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Plastic Bottle Recycling Schemes

January 13, 2021 1:23 PM
By Maggie Kellman

plastic bottles

Supermarkets should take the Initiative

Maggie Kellman, a Lib Dem Councillor for Walton, contacted major supermarkets about their plans to put reverse vending machines into their Chesterfield stores. These machines repay customers a small deposit paid on plastic bottles and will be required by law from 2024.

She says "there is no reason why these recycling machines could not be introduced straightaway. These machines have been used successfully elsewhere so why can't Chesterfield have them now?

And they would make a difference. Of 13 billion plastic bottles used each year in the UK, only 7.7 billion (59%) are collected for recycling. And yet empty plastic bottles can be a valuable resource, recycling just one will save enough energy to power a lightbulb for three hours or more.

Cllr Kellman says "we all know that plastic is a serious threat to our natural environment, yet millions of plastic bottles go unrecycled every day. It is easy to blame the customer, but the problem is a systemic failure of modern retail. Government, retailers and consumers must work together to increase rates of plastic recycling and reduce pollution." plastic bottle recyling

Keith Falconer, Lib Dem Councillor for Holmebrook believes "it is only fair that retailers take responsibility for selling these products by doing all they can to support recycling Rather than waiting for the government to act, lets see supermarkets in Chesterfield lead the way by introducing the machines now "

Lidl response

"We wanted to reassure you that at Lidl GB we are committed to delivering high quality and affordable food, which is also good for our planet. We are dedicated to reducing our plastic waste across our product range and have made strong progress across all areas of our reduced packaging target"

"We are still awaiting further guidance regarding the proposed Deposit Recycling Scheme (DRS) scheme for England and Wales before we are able to explore the most efficient solution for our entire business and will take into consideration any details once they are confirmed. As such, we are unable to share any further information at this time"

Tesco response

"Trialling reverse vending machines is one part of our efforts to close the recycling loop and prevent plastic packaging from going to waste, through using as much recycled content as possible and using materials that are easy to recycle. As a result of these trials, we have collected over a million bottles and returned £100,000 to customers."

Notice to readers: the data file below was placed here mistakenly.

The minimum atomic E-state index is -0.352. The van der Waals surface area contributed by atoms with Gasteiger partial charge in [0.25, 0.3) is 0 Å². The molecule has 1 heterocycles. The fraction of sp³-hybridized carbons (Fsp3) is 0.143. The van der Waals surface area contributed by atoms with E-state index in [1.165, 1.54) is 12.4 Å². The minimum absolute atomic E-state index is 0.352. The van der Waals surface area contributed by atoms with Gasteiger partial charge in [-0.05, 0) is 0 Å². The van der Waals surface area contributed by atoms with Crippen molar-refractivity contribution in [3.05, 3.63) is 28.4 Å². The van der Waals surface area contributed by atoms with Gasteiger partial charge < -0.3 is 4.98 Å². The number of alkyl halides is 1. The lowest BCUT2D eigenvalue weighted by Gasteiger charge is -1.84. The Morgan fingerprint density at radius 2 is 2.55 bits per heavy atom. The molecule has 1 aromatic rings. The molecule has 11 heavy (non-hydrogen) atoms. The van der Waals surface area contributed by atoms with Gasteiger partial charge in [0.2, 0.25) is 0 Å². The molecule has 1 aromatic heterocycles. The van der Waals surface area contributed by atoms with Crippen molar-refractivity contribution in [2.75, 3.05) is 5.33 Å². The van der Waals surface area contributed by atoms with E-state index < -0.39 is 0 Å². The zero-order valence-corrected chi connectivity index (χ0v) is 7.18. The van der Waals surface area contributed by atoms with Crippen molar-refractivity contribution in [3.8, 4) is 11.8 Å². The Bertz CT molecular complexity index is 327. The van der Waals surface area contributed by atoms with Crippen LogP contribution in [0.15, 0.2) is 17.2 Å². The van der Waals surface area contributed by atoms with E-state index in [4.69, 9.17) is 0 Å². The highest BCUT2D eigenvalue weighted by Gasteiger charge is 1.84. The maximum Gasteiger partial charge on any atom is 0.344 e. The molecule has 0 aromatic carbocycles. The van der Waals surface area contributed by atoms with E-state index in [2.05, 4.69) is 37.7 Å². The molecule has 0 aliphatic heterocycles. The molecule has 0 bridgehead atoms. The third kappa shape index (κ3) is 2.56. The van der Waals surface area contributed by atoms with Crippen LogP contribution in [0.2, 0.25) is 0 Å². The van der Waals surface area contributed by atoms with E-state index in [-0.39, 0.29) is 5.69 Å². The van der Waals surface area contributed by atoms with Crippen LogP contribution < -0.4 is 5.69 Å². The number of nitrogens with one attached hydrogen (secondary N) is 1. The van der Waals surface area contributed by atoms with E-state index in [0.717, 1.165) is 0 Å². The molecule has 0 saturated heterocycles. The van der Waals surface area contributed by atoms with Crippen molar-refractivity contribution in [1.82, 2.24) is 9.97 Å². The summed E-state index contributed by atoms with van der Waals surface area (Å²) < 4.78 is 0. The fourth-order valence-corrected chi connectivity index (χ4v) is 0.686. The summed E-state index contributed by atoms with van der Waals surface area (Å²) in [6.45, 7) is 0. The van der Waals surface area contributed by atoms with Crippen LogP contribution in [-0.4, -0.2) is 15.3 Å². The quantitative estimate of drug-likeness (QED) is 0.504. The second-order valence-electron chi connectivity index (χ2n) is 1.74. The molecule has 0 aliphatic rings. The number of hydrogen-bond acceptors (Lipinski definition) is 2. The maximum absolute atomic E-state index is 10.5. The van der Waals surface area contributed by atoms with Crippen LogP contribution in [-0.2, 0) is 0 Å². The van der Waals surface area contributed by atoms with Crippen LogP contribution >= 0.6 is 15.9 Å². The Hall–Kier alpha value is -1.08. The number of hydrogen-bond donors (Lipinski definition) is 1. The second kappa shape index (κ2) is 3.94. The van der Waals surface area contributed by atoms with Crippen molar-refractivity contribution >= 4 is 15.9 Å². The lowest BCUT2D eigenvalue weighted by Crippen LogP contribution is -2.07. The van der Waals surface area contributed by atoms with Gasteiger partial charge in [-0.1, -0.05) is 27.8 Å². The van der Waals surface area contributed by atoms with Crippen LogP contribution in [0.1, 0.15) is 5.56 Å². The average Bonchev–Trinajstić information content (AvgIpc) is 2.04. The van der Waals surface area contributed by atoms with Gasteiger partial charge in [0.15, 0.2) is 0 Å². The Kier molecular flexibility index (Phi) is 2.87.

"We will continue to review how best to support DRS and eagerly await further government guidance on its expectations on how DRS should be adopted"

Aldi's response

"By 2025, Aldi has pledged:

  • For 100% of the packaging it uses to be recyclable, reusable or compostable.
  • To halve the overall amount of plastic used (against a 2019 baseline).

These commitments will see Aldi remove more than 2 billion pieces of plastic from circulation.

As for the deposit return scheme specifically, Aldi and other retailers have been engaging with DEFRA since the policy was announced. A consultation is due next year on the specific details and we plan to participate in that to ensure the scheme is as effective as possible."

Sainsbury's response

"The UK Government is introducing a Deposit Return Scheme (DRS), for England, Wales and Northern Ireland for implementation in 2023/24. This is something that we will be required to do by law so all our stores will have them installed in due course.

We are still waiting to hear from Defra on the design of the Deposit Return Scheme and there is a consultation expected in the New Year. Once Defra has finalised the design of the scheme we will be able to develop our plans for its rollout to our stores"

Notes to Editors

DEFRA planned to introduce a plastic bottle deposit return scheme in England from 2023 but this has now been put back to 2024 . Retailers who sell drinks will be legally required to accept returns of empty drinks containers for recycling. The scheme would see customers paying a small deposit for every plastic bottle they buy. Once empty, they would put the bottles into so-called reverse vending machines to get their deposit back. This scheme also provides more effective recycling as it separates drinking bottles from other kinds of plastic,